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• How to time a linear motion exactly.

# How to time a linear motion exactly.

Enthusiast ,
Jul 02, 2020 Jul 02, 2020

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Let's say I want to do this:

0 seconds, position X = 0

1.5 seconds, position X = 210

And maintain even speed during the movement.

How can I do that exaclty?

Here is a video of a blend I did, but it comes pretty jumpy.  Also the recording time of the movement may vary,  and blending it as per the recording may not be that exact anyway.

Is there another way to get those exact numbers?

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LEGEND ,
Jul 02, 2020 Jul 02, 2020

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You are looking at the right two alternative ways of doing it. The first is using blends (old school), the second is using keyframes and that little stopwatch thing you clicked (new approach). You would do one or the other. Keyframe support is relatively new, so blends used to be the only solution.

First some theory. Puppets have a default value for properties. If you don't turn on the red button and adjust a property, you are adjusting the default value of the property for that scene. When you turn on the red dot for a property (but have not hit the record button yet) you are adjusting the starting value for the recording when you start recording. If you start recording then adjust the value, the recording will keep track of when you made the adjustment - it is recording what you do.

I suspect you started recording, then adjusted the Position X property. That is, the recording near the start contains the value of 0, then when it makes the jump that is where in your recording you changed it. I would delete that recording and start again. Instead,

• Turn on the red dot to arm the Position X value
• Drag the dragger to the final value you want
• Start recording for a period of time (a few seconds)
• Stop the recording
• You can now adjust the recording length by grabbing either end of the recording and stretching or trimming the length to whatever you need. The whole recording is the same final Position X value.
• Now do the blend like you did - it will go from the puppet default of 0 to the new value.
• You might want to make the blend linear rather than ease-in and ease-out (straight line instead of curved line) - up to you. If fluid flowing down different sections of the pipe then I would not expect it to speed up and slow down.

But what if you want to start from a different value? Maybe change it several times? I would make a recording of the first value (arm property, set value to what you want, record a few seconds, extend/trim as required - in this case, extend to full length of scene). Don't do a blend. Then arm again, set it to the next value, record a few seconds, extend right edge out to end of scene, do the blend. Want a new value again? Arm, set initial value, record, extend the right edge of the tage again, do the blend. So you will end up with say 4 layers of recordings, each starting with a blend. What happens is the blend will go from the recording under it to the new value. So you can stack them up as many times as you need.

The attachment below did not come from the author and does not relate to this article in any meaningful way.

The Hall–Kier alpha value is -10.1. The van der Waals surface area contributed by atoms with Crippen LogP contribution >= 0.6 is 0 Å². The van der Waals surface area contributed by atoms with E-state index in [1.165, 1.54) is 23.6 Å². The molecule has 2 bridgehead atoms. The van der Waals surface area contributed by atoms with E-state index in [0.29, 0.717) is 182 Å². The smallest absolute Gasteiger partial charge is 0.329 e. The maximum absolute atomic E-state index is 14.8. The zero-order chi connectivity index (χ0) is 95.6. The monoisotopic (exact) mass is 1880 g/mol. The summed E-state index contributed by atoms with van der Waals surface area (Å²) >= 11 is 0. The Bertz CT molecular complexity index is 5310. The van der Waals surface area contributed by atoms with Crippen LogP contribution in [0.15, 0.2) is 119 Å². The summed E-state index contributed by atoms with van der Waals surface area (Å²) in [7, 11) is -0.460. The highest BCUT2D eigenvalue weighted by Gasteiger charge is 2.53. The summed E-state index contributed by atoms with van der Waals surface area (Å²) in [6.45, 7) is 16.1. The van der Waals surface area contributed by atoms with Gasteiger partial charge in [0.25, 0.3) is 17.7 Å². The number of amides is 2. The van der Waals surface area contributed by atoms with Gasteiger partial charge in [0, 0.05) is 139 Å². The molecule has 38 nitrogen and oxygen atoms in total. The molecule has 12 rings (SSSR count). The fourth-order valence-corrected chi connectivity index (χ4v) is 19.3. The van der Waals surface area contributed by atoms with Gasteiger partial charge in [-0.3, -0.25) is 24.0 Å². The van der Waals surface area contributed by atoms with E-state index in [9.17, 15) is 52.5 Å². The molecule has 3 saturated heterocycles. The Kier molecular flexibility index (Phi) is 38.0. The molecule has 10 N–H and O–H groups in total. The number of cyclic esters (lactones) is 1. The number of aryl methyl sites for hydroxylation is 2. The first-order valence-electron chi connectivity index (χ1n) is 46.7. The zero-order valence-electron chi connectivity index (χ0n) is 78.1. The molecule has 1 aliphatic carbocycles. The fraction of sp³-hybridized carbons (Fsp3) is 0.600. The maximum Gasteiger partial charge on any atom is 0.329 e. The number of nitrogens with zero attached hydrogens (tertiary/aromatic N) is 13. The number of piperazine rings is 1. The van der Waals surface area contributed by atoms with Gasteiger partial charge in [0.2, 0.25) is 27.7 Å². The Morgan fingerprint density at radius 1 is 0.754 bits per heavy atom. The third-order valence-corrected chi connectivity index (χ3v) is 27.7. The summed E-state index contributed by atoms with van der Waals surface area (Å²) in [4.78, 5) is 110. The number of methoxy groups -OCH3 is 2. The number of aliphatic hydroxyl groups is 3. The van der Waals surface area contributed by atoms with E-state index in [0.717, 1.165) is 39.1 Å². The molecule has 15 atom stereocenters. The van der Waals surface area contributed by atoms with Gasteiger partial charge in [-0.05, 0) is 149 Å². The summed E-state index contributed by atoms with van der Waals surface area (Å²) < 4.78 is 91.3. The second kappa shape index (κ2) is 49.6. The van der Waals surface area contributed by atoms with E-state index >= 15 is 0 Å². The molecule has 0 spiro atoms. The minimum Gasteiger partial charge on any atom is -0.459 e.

But that was the old approach. Keyframing might be better.

Instead, you click the stop watch icon next to the Postion X (like you did). That creates a little dot in the timeline and adds that property to the timeline. Drag the diamond to the start of the timeline. Select it and adjust Position X to whatever you want. Then drag the playhead (the blue vertical line) over to the end position. I don't have the software, I think you just change the Position X to the second value and it will create a new value (a new little diamond will appear). Move the playhead to the third position, change again.

Basically keyframing is for exactly what you want - the ability to say "at this time I want the value to be Z" and it blends automatically between them. You just move the little diamonds around to the time points you want. You can control the exact value, and change it as many times as you want (no need for multiple recordings).

But you would either do blends or keyframing, not both. I think keyframing makes more sense.

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Enthusiast ,
Jul 03, 2020 Jul 03, 2020

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Awesome!

Keyframing did the exact movement I was looking to do and it will get the job done properly.

Question:

What is the "watch" like item counter on the side of the play and recording keys?  It isn't really showing accurate time.

ALSO..

A "fluid" and "collision" behaviour could still save time on keyframing the red lines around pipes or other items.

Hopefully Adobe would come up with a fluid behaviour in the future.

Check it out

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LEGEND ,
Jul 03, 2020 Jul 03, 2020

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There is a separate area for feature requests so others can vote for them. Try looking in page footer for a link.

I think the watch is mins:seconds:frame. So every 24 frames it increments the seconds number.

You can change the fps setting for a scene if you want to. Depends on final fps you want in video. 24 is nice because it divides by 2, 3, 4, 6, 8, and 12.